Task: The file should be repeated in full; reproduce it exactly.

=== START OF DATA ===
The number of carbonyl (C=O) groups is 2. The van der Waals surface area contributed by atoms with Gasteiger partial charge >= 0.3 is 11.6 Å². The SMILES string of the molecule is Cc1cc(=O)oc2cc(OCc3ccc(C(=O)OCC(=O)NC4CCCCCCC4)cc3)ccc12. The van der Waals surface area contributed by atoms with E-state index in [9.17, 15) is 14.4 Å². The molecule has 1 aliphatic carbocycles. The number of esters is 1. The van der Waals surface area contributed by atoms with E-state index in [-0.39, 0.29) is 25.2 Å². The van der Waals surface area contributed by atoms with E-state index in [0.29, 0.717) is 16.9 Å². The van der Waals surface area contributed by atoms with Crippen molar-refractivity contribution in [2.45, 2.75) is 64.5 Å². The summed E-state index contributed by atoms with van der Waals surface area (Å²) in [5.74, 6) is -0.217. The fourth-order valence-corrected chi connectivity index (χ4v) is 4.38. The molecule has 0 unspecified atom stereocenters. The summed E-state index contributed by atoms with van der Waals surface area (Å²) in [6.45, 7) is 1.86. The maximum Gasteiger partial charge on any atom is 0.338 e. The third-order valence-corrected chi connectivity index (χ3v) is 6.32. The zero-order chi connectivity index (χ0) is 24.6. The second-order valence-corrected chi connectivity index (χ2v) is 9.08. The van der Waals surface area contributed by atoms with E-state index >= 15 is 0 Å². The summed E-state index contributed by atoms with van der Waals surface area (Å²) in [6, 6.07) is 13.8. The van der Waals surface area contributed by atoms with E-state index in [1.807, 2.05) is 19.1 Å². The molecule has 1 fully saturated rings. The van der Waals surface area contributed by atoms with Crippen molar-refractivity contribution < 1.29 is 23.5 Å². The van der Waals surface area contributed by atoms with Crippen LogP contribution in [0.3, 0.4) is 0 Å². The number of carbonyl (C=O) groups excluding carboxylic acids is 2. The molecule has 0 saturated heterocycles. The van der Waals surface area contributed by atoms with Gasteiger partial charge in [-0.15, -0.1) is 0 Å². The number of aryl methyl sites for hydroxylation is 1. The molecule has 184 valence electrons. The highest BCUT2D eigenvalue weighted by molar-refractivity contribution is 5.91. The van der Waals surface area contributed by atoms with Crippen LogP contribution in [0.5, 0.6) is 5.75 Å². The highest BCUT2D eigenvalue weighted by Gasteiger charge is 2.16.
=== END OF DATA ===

The number of carbonyl (C=O) groups is 2. The van der Waals surface area contributed by atoms with Gasteiger partial charge >= 0.3 is 11.6 Å². The SMILES string of the molecule is Cc1cc(=O)oc2cc(OCc3ccc(C(=O)OCC(=O)NC4CCCCCCC4)cc3)ccc12. The van der Waals surface area contributed by atoms with E-state index in [9.17, 15) is 14.4 Å². The molecule has 1 aliphatic carbocycles. The number of esters is 1. The van der Waals surface area contributed by atoms with E-state index in [-0.39, 0.29) is 25.2 Å². The van der Waals surface area contributed by atoms with E-state index in [0.29, 0.717) is 16.9 Å². The van der Waals surface area contributed by atoms with Crippen molar-refractivity contribution in [2.45, 2.75) is 64.5 Å². The summed E-state index contributed by atoms with van der Waals surface area (Å²) in [5.74, 6) is -0.217. The fourth-order valence-corrected chi connectivity index (χ4v) is 4.38. The molecule has 0 unspecified atom stereocenters. The summed E-state index contributed by atoms with van der Waals surface area (Å²) in [6.45, 7) is 1.86. The maximum Gasteiger partial charge on any atom is 0.338 e. The third-order valence-corrected chi connectivity index (χ3v) is 6.32. The zero-order chi connectivity index (χ0) is 24.6. The second-order valence-corrected chi connectivity index (χ2v) is 9.08. The van der Waals surface area contributed by atoms with E-state index >= 15 is 0 Å². The summed E-state index contributed by atoms with van der Waals surface area (Å²) in [6, 6.07) is 13.8. The van der Waals surface area contributed by atoms with E-state index in [1.807, 2.05) is 19.1 Å². The molecule has 1 fully saturated rings. The van der Waals surface area contributed by atoms with Crippen molar-refractivity contribution < 1.29 is 23.5 Å². The van der Waals surface area contributed by atoms with Crippen LogP contribution in [0.3, 0.4) is 0 Å². The number of carbonyl (C=O) groups excluding carboxylic acids is 2. The molecule has 0 saturated heterocycles. The van der Waals surface area contributed by atoms with Gasteiger partial charge in [-0.15, -0.1) is 0 Å². The number of aryl methyl sites for hydroxylation is 1. The molecule has 184 valence electrons. The highest BCUT2D eigenvalue weighted by molar-refractivity contribution is 5.91. The van der Waals surface area contributed by atoms with Crippen LogP contribution in [0.5, 0.6) is 5.75 Å². The highest BCUT2D eigenvalue weighted by Gasteiger charge is 2.16.